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Location Matters

Associate Professor of Public Administration & Policy Erika Martin and Young Joo Park following Park's successful dissertation defense. Photo by Kiwoong Park.

ALBANY, N.Y. (December 1, 2017) – New findings by a UAlbany research team suggests that nursing homes located in minority neighborhoods and with more low-income patients have notably lower quality of care and worse fiscal stress.

Young Joo Park, a newly minted Public Administration & Policy PhD and current fiscal analyst at the Rockefeller Institute of Government, and Erika Martin, associate professor of Public Administration & Policy, have a particular research interest in health policy, including institutional healthcare disparities.

The duo noted that inequalities in long-term care in the United States have been an understudied but critical issue: by 2029, more than 20 percent of the U.S. population will be over 65 years old. Despite the growing popularity of home and community-based services, 35 percent of those turning 65 are expected to move to institutional nursing facilities.

Nursing homes aren’t immune to financial and operational problems that cause them to completely shut down; 16 percent of U.S. nursing homes closed between 1999 and 2008. Of these closures, a disproportionate number were located in neighborhoods with a high concentration of racial and ethnic minorities and poverty. Because location is the single most cited priority in nursing home selection, a closer look was warranted at the complex issue of nursing home care in geographic areas with high concentrations of poverty and minorities.

The pair set out to answer two primary questions:

  • Do nursing homes serving predominately low-income and racial minority residents have worse financial outcomes and care quality?
  • Do nursing homes located in neighborhoods with high concentrations of low-income and racial minority residents have worse financial outcomes and care quality?

Park and Martin designed a cross-sectional study to identify the relationship between factors on nursing home financial stress and quality of care. They merged multiple datasets obtained from Centers for Medicare & Medicaid Services and the U.S. Census Bureau, such as the Skilled Nursing Facility Cost Report, the Nursing Home Five-Start Quality Rating System, the Online Survey Certification and Reporting, and the American Community Survey.

After merging the datasets, Park and Martin used hierarchical linear modeling to dive further into the financial stability and “quality rating score” (a score between 10-50 that takes into account measures such as whether a nursing home is in compliance with federal requirements, how many hours qualified nurses and staff work per day, whether percentage of residents whose level of need has increased, etc.) of approximately 9,800 nursing homes.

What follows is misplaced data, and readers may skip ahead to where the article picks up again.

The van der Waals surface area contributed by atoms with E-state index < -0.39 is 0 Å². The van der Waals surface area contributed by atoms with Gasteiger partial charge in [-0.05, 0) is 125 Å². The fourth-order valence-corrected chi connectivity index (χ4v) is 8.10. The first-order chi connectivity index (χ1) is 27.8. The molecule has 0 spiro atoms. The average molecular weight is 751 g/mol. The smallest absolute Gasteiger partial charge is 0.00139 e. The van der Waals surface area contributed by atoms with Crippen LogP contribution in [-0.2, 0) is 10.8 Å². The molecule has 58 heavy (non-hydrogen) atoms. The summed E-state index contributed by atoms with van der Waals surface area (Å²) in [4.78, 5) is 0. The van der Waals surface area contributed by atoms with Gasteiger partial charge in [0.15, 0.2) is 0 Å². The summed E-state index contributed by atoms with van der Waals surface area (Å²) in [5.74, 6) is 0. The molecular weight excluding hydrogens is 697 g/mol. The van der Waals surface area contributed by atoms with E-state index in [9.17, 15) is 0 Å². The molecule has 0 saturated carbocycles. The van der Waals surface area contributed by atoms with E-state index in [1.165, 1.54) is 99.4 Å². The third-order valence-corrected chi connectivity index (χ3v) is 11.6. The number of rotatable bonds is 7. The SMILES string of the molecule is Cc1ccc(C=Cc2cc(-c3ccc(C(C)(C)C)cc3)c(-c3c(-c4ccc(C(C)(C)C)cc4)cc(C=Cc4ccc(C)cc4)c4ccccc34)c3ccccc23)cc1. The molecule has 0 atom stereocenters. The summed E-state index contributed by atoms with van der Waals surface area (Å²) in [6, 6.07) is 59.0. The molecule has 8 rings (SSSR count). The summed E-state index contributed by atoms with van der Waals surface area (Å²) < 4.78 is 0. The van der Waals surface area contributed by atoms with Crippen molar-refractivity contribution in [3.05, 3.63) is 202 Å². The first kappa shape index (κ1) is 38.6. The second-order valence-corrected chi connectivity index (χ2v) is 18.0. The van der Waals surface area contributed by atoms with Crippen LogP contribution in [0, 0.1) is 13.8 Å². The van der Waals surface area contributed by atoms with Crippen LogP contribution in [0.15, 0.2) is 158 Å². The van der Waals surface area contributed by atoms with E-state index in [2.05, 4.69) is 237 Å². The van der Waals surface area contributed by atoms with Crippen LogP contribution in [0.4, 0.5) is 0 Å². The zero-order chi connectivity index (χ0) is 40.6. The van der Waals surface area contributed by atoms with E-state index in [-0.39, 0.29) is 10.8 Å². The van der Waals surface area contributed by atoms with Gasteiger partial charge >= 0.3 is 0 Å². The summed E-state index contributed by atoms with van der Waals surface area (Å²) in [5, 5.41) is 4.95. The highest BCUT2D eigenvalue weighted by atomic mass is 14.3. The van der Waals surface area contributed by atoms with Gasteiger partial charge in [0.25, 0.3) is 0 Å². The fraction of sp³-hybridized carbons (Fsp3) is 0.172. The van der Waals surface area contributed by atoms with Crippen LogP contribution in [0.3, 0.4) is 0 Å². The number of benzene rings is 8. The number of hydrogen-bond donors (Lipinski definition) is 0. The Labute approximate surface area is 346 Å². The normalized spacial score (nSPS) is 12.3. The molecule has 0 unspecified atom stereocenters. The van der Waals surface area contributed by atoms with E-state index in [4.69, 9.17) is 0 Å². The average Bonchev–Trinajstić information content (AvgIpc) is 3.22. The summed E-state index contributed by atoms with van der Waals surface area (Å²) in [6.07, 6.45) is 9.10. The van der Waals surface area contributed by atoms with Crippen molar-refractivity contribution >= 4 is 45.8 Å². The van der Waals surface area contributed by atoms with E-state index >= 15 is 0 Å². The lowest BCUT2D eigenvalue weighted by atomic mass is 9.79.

Their analysis found the following:

  • Medicaid-dependent nursing homes have higher levels of fiscal stress than their non-Medicaid dependent counterparts; this indicates that nursing homes’ geographic location may exacerbate long-term care inequalities.
  • A 1% increase in the neighborhood population living in poverty is associated with a 1.20-point lower quality rating.
  • Those serving primarily racial minorities have a 2.64-point lower quality rating score
  • A 1% increase in the population of neighborhood black residents is associated with a 0.8% lower operating ratio and a 0.37 lower quality rating.

“I found it quite interesting that the physical and social environment of neighborhoods is directly related to access to financially viable and high-quality long-term care institutions,” said Park. “As a quantitative researcher, I really enjoy using analysis and writing to disseminate research to those beyond the academic community, including policy makers, who can take action based on findings,” she continued.

“This study is unique because although existing social epidemiology literature evaluates geographical determinants of population health, it does not focus on institutional outcomes, and the health services and public finance literatures examine determinants of institutional outcomes but have not commonly explored neighborhood effects,” said Martin. “This project is a perfect example of how UAlbany’s Rockefeller College students are able to take interdisciplinary approaches to understand important policy issues.”

The full paper, which was part of Park’s PhD dissertation and presented at the American Society for Public Administration conference, was published in Health Services Research, one of the top journals in the field. The full paper can be downloaded here.

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